On Great Schools

“The best schools keep their eye on the prize—the kids—not just whether they are pleasing higher civil authorities. They see the job of adults as one of nurturing intelligence and empathy, openness to the world, while cherishing their children’s uniqueness. They stay close to families, and see teachers and parents as allies not adversaries. Schools for democracy are quintessentially always an act of collaboration with families and communities — expression of the grassroots vitality and ingenuity that has always made our nation great.”

– Deborah Meier

Girls: Our Future Engineers

Historically, girls have not been given access to engineering, which makes it hard for them to see themselves as engineers. We aren’t forgetting about the boys, but this is an opportunity for girls to step into the shoes of an engineer and think of the possibilities available to them. Here are some of the girls in our class who prove that they, too, can think and be like an engineer:

This week, Kindergarten students are exploring the Animals 2 by 2 Science Unit. In this unit, students are learn to observe and describe the structures and behaviors of an organism and then compare the organism to a similar one; guppies and goldfish, land snails and water snails and earth worms and night crawlers. We have been looking at isopods, which are pillbugs and sowbugs. We have learned that these bugs are actually crustaceans (related to lobsters, crabs and shrimp). We have learned about the parts of the bugs, what they eat, how they protect themselves and the important role they play in our backyards. We have learned vocabulary words like habitat, exoskeleton, isopod, predator, prey, crustacean, molting, burrowing, soil, moist, damp, and moss.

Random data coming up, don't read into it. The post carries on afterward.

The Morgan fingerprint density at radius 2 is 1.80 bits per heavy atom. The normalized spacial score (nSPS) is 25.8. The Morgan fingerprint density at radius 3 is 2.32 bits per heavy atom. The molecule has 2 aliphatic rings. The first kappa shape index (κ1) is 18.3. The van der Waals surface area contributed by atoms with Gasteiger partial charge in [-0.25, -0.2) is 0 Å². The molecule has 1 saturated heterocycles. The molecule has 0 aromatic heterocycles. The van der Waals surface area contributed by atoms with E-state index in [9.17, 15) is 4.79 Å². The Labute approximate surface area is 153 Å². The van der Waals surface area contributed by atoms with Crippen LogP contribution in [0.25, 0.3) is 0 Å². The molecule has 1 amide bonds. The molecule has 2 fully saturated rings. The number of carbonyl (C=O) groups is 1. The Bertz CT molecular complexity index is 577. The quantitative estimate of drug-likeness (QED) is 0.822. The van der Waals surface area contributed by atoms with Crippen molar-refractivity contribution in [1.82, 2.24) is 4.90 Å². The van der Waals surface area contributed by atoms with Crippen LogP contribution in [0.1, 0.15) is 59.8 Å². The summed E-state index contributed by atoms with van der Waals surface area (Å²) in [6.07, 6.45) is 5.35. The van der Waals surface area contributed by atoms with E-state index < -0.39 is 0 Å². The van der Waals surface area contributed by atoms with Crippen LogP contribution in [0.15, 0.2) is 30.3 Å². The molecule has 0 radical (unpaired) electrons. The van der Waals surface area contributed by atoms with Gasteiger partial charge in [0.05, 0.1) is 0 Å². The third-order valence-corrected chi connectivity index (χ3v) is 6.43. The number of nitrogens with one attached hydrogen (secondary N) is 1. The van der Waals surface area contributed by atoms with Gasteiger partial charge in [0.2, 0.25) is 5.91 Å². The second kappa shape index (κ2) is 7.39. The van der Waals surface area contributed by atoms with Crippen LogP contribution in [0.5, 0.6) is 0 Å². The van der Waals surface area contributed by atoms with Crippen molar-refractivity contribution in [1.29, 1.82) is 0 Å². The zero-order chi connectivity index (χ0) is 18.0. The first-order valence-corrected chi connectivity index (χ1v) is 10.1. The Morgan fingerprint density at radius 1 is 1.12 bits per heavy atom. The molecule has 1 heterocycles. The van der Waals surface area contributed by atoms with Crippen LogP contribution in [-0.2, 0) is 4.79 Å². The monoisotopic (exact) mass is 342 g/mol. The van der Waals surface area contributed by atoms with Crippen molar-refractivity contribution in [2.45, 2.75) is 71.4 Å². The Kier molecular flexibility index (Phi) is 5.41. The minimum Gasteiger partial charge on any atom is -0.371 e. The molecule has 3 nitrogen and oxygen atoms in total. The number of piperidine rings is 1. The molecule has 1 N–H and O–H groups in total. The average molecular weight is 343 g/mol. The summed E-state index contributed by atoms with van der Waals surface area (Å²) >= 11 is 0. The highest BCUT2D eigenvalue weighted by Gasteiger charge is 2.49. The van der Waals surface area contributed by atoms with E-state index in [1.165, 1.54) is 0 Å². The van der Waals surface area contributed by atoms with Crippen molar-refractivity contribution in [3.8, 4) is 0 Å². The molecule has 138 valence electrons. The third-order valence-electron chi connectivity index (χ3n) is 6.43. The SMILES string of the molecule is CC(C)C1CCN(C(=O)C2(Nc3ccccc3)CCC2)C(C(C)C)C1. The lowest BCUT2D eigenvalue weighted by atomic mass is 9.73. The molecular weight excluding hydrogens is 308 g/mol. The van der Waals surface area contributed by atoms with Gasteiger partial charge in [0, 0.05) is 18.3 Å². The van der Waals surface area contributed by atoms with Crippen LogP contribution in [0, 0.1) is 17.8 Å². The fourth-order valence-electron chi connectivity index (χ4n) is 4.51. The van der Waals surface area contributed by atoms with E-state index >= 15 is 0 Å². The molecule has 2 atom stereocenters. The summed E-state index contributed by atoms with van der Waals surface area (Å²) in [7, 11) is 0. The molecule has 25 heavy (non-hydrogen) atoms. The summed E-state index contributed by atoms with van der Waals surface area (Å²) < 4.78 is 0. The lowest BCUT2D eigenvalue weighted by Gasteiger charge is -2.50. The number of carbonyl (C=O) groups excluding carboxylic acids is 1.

The students are also designing and building habitats using unit blocks. As we do this, they are learning the names of the unit blocks (curve, unit, double unit, etc).


Unit blocks that students are using to connect the science, math, and engineering concepts that they are learning.


Students are observing the pillbugs in our handmade habitats. They were able to read books that I provided in the classroom and develop the vocabulary for understanding the life of pillbugs.

Grade 1 students’ first unit is titled Organisms. They will build on the foundation of living things by studying simple organisms at a deeper level. This week we talked about what living things need to stay alive and be healthy (food, shelter and water). We also talked about how all plants and animals are alike and different. We have been learning about the engineering process (ask (what is the problem), imagine (what are some solutions), plan (draw a diagram or make a list of materials), create (follow your plan and create something, test it out), improve (what works and how you can make it better) and students built organisms using different materials. Students are observing similarities and differences among goldfish and guppies, land and water snails, and earthworms and red worms.

Scientists at Work!

It’s the first week of school at the East Boston Early Education Center School, and Kindergarten and first grade students are working collaboratively to explore science topics and build a sense of community. By working on this sense of community, the students learn how to support each other and their learning. In these first weeks of school, this focus builds the structures and routines that the students will use to work together to solve problems, ask great questions, and become independent thinkers.

Kindergarten students are working together to build structures!  These students wanted to build a tall tower. They started with ideas from a book where other kids had built towers, and then translated and modified those ideas into their own tall towers.

The first grade students are working as a team to observe trees and draw the parts of the tree.  They are learning vocabulary about tree parts, diagramming the trees in their
schoolyard, and supporting each other with labeling.